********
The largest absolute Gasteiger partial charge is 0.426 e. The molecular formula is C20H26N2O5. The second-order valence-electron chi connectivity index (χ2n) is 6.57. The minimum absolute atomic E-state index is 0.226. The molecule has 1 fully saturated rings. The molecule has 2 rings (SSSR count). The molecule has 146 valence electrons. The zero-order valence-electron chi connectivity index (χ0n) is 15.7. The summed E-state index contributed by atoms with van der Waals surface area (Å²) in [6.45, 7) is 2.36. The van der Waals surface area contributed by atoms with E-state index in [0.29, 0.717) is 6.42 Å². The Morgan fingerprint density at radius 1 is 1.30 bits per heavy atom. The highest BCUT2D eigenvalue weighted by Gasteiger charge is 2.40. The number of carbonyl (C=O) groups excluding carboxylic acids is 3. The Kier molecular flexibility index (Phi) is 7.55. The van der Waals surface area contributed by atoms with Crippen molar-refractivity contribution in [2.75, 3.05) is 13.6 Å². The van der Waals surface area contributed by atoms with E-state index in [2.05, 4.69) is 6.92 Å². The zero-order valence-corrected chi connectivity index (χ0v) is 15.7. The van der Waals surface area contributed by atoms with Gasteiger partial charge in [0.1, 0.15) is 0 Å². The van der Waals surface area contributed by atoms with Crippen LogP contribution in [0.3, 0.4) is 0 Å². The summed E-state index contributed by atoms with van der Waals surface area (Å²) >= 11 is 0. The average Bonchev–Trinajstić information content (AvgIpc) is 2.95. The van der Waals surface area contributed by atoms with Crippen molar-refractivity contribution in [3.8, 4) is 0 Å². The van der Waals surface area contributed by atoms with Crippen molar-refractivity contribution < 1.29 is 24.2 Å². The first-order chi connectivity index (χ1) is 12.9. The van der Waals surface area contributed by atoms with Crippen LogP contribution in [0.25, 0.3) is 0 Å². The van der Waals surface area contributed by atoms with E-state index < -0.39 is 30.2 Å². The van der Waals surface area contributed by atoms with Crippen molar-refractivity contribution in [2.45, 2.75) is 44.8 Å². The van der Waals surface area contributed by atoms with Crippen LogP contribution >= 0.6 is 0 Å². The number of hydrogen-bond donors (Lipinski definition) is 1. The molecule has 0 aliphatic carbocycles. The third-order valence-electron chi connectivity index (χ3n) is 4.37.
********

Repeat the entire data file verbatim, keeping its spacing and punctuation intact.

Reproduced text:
The largest absolute Gasteiger partial charge is 0.426 e. The molecular formula is C20H26N2O5. The second-order valence-electron chi connectivity index (χ2n) is 6.57. The minimum absolute atomic E-state index is 0.226. The molecule has 1 fully saturated rings. The molecule has 2 rings (SSSR count). The molecule has 146 valence electrons. The zero-order valence-electron chi connectivity index (χ0n) is 15.7. The summed E-state index contributed by atoms with van der Waals surface area (Å²) in [6.45, 7) is 2.36. The van der Waals surface area contributed by atoms with E-state index in [0.29, 0.717) is 6.42 Å². The Morgan fingerprint density at radius 1 is 1.30 bits per heavy atom. The highest BCUT2D eigenvalue weighted by Gasteiger charge is 2.40. The number of carbonyl (C=O) groups excluding carboxylic acids is 3. The Kier molecular flexibility index (Phi) is 7.55. The van der Waals surface area contributed by atoms with Crippen molar-refractivity contribution in [2.75, 3.05) is 13.6 Å². The van der Waals surface area contributed by atoms with E-state index in [2.05, 4.69) is 6.92 Å². The zero-order valence-corrected chi connectivity index (χ0v) is 15.7. The van der Waals surface area contributed by atoms with Gasteiger partial charge in [0.1, 0.15) is 0 Å². The van der Waals surface area contributed by atoms with Crippen LogP contribution in [0.3, 0.4) is 0 Å². The summed E-state index contributed by atoms with van der Waals surface area (Å²) >= 11 is 0. The average Bonchev–Trinajstić information content (AvgIpc) is 2.95. The van der Waals surface area contributed by atoms with Crippen molar-refractivity contribution in [3.8, 4) is 0 Å². The van der Waals surface area contributed by atoms with Crippen molar-refractivity contribution < 1.29 is 24.2 Å². The first-order chi connectivity index (χ1) is 12.9. The van der Waals surface area contributed by atoms with Crippen LogP contribution in [0.25, 0.3) is 0 Å². The van der Waals surface area contributed by atoms with E-state index < -0.39 is 30.2 Å². The van der Waals surface area contributed by atoms with Crippen molar-refractivity contribution in [2.45, 2.75) is 44.8 Å². The van der Waals surface area contributed by atoms with Crippen LogP contribution >= 0.6 is 0 Å². The number of hydrogen-bond donors (Lipinski definition) is 1. The molecule has 0 aliphatic carbocycles. The third-order valence-electron chi connectivity index (χ3n) is 4.37.